Finding Hope in an Ill and Politically Divided Nation

Sister Emily TeKolste
April 22, 2020

I’m disturbed by the continuing reports of protests against state-level stay-at-home orders. I’m disturbed by the fact that some (few) of my family members seem to be supportive of these or otherwise calling for a reopening of the economy. I’m disturbed by the blatant disregard for reality and for each other that I perceive must be behind a willingness to promote and/or engage in these protests. What is going on in our nation?

Meanwhile, I have friends in the medical field. I have members of my community drastically changing their regular routines, trying to alleviate the strain on our health care systems and protect those who are most vulnerable among us. My social media has shown how close to home it comes: a friend of a friend recently lost her husband of 2 years to COVID-19, becoming a widow at age 31. This courageous woman has sought out local and national news outlets to implore people to stay at home so that nobody else has to endure what she has.

Where along the lines have we lost our ability to engage harsh truths? Where have we lost our ability to care about each other? Where have we lost our ability to sacrifice for the collective good?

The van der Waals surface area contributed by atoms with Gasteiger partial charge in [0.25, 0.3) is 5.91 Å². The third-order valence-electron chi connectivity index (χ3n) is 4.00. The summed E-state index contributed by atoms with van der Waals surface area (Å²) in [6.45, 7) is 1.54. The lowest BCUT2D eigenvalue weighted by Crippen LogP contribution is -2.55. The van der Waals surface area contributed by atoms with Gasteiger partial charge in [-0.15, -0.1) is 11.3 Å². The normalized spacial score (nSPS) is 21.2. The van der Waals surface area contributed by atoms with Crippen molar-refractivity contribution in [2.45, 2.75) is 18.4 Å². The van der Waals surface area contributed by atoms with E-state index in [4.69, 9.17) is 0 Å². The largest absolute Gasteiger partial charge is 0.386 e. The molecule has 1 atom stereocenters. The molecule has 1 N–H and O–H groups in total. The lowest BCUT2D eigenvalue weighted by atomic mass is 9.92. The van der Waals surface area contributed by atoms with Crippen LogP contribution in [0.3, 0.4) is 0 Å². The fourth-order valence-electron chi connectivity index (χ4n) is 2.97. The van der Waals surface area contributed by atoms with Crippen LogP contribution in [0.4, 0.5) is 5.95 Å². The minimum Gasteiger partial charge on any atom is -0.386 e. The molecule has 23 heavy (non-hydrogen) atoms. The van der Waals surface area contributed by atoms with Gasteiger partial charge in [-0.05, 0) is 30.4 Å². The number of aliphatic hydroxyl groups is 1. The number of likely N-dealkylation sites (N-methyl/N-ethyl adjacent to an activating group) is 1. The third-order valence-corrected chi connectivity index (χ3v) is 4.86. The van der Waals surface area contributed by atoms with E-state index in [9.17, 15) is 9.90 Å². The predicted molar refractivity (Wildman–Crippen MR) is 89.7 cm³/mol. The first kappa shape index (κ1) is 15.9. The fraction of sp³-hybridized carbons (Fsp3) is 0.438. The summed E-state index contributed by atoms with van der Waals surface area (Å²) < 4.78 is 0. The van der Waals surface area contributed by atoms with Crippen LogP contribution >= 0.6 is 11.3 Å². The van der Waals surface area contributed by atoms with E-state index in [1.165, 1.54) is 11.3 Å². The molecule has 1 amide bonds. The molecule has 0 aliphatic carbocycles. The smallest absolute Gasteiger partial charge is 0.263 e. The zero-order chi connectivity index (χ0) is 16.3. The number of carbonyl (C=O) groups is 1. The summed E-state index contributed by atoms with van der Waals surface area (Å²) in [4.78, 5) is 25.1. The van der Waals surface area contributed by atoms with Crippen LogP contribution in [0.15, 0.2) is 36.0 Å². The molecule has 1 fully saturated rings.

I want to understand, but I’m afraid it isn’t understandable. I want to bridge these divides in our nations, but I’m afraid too many of them are un-bridgeable. I’m afraid too many forces are arrayed against truth and love and solidarity. This is not hopeful, but it’s real. It’s honest.

I hold that reality, but I hold it lightly. Because I also refuse to give up, I refuse to let the narrative be dominated by these small groups of people who are getting all this news coverage. I choose, instead, to be buoyed by looking at all the people who are staying at home (and recognizing this act as both privilege and responsibility), who are choosing to donate their stimulus checks because they don’t need them, who are organizing neighborhood mutual aid responses to help people get groceries, who are reaching out to gather and share stories of those who are most impacted, who are having phone meetings with their Senators to lobby for provisions that protect those most in need in this moment. And I hold that, too, as reality.

During this quarantine, I have come back repeatedly to the painful reality that I don’t know what will emerge in our society as we emerge from this pandemic. I see signs of hope and signs of despair. I don’t know, and I can be scared. But I return to this: I know that I choose to come out on the side of hope, love, and community. I will keep working. And I will remind myself that I have community around me doing the same. Thank you for being part of that community.